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The Server Migration Continues

By Ryan Lambert -- Published July 14, 2014

This blog is no longer hosted on a shared server account! Woo hoo!! Yesterday I configured a shiny new VPS (shininess not guaranteed...) to be our new web server for most of our systems, both current and upcoming. If you haven't gone through a process like this,you might be wondering what all is involved. Well, let me tell you.... a lot!

Planning the Migration

Just like every other project, the first thing you must do is plan out the work that needs to be done. For me it looked a little like this:

  1. Backup blog
  2. Backup wiki
  3. Backup other things
  4. Test all backups! (I use a VM for this)
  5. Create new VPS with Digital Ocean
  6. Setup & configure VPS
  7. Test VPS for various security and config needs
  8. Restore blog backup to VPS
  9. Restore wiki backup to VPS
  10. Change name servers to point to new name servers (@ DO)
  11. Setup DNS records via DO
  12. Wait for DNS to propogate.........

That's a pretty close representation to what actually happened. The hardest step for me is #12. Waiting for 0-48 hours is not something I'm good at. There is always a delay when you're changing DNS records, but it is so much worse when you are changing name servers completely!

Why Bother?

You might be wondering why I would go through the headache of managing my own servers. I keep wondering that too, but here it is in order of priority:

  1. Security
  2. Flexibility
  3. Learning experience
  4. Cost Savings

I will attempt to explain my reasoning behind each point in the next sections.


It's widely known that shared hosting is a big security risk. Why? Servers that power shared hosting accounts typically are running hundreds or even thousands of accounts. As hardware keeps growing more powerful, that number can too. If the server running your shared hosting account has a security flaw, it could allow a malicious user of one of the other sites to expose data in your site.

Another big security concern I have with shared hosting is how they hold on to antiquated software versions that are no longer supported. Why would they do this? Because their clients have mission critical PHP apps that were written 9 years ago and are not compatible with new versions of PHP. To those folks I would ask why they would trust a mission critical app to outdated technology, but hey that's just me...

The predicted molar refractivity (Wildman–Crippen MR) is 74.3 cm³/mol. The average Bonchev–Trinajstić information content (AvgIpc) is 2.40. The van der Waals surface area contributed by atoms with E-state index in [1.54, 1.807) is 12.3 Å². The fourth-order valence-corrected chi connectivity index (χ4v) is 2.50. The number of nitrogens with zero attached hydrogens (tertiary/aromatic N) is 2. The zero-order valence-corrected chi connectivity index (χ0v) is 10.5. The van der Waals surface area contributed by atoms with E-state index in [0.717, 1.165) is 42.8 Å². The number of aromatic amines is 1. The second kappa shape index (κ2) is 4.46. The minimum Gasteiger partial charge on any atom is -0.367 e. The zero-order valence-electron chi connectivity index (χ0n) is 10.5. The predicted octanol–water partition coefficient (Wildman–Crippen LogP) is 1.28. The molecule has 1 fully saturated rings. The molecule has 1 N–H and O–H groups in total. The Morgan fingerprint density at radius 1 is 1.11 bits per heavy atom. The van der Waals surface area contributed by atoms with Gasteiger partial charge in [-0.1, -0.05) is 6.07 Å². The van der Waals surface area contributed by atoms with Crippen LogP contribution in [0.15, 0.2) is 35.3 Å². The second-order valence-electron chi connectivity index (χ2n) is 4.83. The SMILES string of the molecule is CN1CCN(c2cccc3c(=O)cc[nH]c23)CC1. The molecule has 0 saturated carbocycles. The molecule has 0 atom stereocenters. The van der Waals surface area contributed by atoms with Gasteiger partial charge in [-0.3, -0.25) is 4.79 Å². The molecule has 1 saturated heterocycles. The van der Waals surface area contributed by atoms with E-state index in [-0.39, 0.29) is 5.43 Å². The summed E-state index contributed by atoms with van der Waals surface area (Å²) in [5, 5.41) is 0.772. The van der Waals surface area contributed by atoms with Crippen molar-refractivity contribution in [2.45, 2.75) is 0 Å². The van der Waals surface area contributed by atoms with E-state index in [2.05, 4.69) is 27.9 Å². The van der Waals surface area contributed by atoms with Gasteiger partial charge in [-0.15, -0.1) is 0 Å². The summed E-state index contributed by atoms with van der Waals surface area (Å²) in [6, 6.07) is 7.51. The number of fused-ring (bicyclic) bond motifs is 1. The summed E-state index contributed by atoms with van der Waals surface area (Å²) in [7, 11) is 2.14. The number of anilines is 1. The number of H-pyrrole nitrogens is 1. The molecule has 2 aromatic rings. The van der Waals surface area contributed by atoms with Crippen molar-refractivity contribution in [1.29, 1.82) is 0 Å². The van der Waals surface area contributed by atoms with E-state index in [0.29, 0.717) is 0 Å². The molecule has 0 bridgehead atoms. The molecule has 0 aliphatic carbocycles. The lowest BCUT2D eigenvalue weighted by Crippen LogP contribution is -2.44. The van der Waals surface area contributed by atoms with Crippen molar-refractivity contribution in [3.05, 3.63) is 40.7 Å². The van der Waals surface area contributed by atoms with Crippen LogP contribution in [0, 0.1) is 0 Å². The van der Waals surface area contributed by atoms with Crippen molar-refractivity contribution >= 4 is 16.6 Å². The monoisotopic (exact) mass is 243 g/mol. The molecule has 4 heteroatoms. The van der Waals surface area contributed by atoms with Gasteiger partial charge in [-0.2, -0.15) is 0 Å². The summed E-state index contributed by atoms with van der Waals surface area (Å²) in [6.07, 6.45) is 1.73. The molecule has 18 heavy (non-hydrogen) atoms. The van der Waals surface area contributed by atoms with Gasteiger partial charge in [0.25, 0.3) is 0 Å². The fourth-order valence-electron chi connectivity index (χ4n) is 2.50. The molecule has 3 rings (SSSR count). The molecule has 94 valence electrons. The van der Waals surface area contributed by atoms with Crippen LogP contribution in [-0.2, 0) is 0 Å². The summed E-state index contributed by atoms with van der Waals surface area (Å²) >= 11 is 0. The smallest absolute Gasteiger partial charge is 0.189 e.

I imagine forcing an upgrade of versions like this also causes a huge surge of customer support tickets for the hosting provider, so they put that off as long as possible.


Running my own server means I get to control exactly what is installed, what version it is, and when I update. This doesn't just allow me to use the newest version of software X if I want to but it also means that I don't have 400 extra services installed and running. Instead it has exactly what I need today and nothing else which helps reenforce my point on security.

Learning Experience

This shouldn't come as any surprise to those who know me... I love learning. When preparing for this migration I had a number of learning opportunities, such as how to better control the various config files, monitoring log files, and other sysadmin type things. I even toyed around with the idea of using LDAP with Kerberos which was another huge learning experience. While I decided to not use it for now it was a lot of fun learning about the basics of the technology, how they play together, and the fact that I have no need for that level of complexity.

Cost Savings

This one won't be true for everyone because I was paying for a dedicated IP address on top of my shared hosting account. I did that because the shared IP for the shared hosting I had kept getting blacklisted for being a spammer, plus I wanted to provide my site over https://. When you add the costs of the base shared hosting plus the dedicated IP address, I was paying almost $7 / mo for an account with 5GB of storage and not much flexibility. Compare that to the $5/mo VPS at Digital Ocean that gives me a 20GB SSD, and it added to my argument to switch.

Still in Transit

I'm really happy to have my blog migrated because I had been wanting to get back into posting regularly. The biggest part of the migration is over now so I'm down to picking up the pieces and starting to build out the new parts of! Stay tuned!

Have questions or comments about the migration? Let me know in the comments!

By Ryan Lambert
Published July 14, 2014
Last Updated July 14, 2014